Originally Posted by BobF
The advantages to doing an enlarged negative are that one can adjust the contrast to match the material that you are printing on in addition to the other controls that you mentioned. If one uses a lith film for the enlarged negative, then the enlarged negative will not evidence the grain that would normally occur if one were strictly enlarging a negative onto the printing paper. The reason that this is true is that lith film does not exhibit the grain that conventional pan films do. Considering that the first generation of this process occurs by contact printing the camera negative onto 100 speed pan film actually would tend to diminish grain from the grain that a 400 speed camera negative would exhibit (for instance).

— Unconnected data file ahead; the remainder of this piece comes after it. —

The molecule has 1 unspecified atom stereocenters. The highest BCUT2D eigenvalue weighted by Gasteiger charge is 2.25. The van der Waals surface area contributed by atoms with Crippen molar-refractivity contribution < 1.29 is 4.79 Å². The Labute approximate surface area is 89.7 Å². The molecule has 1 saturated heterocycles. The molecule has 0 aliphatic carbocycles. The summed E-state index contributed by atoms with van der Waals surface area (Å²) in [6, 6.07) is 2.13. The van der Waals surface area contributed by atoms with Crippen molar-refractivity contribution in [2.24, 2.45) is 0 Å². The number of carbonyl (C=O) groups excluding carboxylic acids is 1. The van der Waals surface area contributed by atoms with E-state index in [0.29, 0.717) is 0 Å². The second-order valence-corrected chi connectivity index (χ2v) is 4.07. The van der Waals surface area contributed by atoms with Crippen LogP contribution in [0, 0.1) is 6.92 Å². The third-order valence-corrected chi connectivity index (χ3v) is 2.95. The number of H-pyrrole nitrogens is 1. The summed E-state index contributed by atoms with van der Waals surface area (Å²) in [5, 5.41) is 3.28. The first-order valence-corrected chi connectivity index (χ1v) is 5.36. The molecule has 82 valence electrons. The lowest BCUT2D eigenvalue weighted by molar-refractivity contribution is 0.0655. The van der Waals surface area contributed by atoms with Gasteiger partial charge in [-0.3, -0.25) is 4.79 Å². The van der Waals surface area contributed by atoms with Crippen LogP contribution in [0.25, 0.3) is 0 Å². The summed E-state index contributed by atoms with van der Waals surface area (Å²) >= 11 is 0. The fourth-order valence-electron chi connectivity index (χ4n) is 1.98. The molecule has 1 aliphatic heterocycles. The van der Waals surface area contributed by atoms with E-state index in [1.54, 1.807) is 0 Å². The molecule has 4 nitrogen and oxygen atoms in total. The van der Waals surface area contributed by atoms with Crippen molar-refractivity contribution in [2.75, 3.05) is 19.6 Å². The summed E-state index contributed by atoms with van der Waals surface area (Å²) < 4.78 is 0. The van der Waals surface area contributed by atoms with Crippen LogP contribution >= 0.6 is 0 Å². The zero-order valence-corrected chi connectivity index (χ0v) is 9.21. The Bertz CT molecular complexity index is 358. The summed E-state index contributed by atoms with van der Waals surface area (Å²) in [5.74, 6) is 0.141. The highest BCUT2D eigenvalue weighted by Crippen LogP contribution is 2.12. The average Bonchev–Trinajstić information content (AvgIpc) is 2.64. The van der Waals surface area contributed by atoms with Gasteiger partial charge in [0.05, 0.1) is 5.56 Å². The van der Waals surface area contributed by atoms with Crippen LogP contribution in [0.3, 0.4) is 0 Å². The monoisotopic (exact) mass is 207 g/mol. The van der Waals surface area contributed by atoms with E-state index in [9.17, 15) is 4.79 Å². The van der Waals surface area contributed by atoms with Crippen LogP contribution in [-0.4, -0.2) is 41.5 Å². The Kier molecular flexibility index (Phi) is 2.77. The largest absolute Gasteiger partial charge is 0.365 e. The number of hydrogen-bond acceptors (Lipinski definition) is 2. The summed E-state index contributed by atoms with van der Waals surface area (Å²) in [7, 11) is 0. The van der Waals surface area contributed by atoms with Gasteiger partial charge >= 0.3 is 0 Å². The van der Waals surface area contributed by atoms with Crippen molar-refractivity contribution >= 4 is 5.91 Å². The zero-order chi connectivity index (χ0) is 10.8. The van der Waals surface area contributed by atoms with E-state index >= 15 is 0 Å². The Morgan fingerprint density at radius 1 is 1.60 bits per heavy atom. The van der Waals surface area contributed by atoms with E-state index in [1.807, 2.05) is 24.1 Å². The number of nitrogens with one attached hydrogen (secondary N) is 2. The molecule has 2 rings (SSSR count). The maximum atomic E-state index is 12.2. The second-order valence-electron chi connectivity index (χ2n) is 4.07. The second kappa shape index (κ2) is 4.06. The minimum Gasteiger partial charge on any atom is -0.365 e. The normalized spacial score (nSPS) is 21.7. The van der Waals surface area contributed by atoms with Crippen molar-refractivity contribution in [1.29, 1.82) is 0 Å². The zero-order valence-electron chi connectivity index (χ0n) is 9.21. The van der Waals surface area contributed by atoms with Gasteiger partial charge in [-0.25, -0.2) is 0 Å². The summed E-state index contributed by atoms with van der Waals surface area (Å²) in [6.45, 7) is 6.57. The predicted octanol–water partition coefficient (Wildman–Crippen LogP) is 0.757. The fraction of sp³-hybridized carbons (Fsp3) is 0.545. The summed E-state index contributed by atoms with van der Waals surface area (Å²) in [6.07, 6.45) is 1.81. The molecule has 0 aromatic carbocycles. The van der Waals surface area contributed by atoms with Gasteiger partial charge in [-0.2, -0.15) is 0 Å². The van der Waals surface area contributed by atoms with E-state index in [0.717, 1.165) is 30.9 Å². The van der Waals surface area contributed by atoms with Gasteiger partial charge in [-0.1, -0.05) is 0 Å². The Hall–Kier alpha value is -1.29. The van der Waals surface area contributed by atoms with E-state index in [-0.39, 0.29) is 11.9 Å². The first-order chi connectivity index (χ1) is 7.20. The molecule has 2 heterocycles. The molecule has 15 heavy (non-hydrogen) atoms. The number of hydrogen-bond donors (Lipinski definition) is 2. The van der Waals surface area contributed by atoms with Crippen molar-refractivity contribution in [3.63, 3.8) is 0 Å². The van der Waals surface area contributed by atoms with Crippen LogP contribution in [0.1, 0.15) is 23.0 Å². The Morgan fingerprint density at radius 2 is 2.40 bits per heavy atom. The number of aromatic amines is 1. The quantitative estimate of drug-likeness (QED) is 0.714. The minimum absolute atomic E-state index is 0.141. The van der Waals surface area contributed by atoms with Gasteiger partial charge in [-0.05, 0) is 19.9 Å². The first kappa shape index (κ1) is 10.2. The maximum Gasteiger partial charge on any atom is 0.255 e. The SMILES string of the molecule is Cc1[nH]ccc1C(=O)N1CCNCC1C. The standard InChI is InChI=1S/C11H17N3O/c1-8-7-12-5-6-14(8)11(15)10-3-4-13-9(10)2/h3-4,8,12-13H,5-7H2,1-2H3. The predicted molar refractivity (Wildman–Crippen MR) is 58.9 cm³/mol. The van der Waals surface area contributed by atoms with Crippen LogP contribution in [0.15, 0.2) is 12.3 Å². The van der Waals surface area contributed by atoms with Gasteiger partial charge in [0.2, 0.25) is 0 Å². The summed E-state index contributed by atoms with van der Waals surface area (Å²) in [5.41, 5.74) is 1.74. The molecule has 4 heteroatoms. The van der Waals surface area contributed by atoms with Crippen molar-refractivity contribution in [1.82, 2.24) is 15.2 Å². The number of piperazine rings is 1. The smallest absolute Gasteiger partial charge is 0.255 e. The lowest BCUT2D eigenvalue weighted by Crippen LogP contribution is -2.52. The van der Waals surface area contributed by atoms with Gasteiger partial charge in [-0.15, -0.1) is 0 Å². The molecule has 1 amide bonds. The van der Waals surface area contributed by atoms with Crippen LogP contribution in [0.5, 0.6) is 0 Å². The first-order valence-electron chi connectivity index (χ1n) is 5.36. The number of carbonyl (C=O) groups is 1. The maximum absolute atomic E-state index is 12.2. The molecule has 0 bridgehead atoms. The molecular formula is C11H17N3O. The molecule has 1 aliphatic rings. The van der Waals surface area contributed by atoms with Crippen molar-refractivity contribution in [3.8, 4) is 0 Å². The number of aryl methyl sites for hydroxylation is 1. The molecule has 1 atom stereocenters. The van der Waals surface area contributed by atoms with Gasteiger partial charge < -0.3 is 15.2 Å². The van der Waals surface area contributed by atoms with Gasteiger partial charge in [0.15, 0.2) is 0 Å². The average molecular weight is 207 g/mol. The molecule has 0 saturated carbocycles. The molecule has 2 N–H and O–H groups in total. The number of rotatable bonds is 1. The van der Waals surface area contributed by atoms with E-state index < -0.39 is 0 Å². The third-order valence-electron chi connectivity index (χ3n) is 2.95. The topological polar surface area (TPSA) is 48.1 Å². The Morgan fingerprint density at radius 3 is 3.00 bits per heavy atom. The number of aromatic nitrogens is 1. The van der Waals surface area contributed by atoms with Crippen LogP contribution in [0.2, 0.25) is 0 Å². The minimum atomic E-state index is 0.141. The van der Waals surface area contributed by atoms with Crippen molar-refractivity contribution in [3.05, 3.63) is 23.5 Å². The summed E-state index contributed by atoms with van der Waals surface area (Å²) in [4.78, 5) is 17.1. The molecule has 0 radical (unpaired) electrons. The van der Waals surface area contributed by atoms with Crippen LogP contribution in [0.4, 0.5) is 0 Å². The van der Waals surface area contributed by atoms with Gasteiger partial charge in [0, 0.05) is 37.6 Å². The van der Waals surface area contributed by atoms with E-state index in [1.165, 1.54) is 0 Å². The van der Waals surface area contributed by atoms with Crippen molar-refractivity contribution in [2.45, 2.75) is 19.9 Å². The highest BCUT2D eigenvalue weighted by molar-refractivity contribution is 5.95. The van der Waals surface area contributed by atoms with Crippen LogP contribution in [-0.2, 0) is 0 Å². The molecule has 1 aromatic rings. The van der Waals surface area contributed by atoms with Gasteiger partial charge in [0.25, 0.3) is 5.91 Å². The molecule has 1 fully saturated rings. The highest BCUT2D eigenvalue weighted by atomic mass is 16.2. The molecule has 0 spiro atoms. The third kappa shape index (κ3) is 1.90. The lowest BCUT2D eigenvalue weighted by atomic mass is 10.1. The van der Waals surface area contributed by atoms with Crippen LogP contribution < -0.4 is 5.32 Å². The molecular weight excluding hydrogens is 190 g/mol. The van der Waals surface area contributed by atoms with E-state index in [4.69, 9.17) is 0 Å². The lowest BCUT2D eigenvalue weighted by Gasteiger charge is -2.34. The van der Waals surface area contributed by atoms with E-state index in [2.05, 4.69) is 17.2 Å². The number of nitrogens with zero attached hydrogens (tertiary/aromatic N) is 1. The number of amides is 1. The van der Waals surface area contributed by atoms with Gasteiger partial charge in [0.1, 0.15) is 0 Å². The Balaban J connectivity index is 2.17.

Using this procedure one could take a 4X5 inch camera negative having a density range of 1.10 for instance (for conventional enlarging with condensor enlarger) and increase it to a 20X24 inch negative with a density range of 1.60 (for contact printing on grade two Azo or pt-pd) with no increase in grain in the process. The primary limiting factors are the resolving abilities of the original film, the taking lens, and the enlarging lens.
Hope that this answers your questions. Good luck.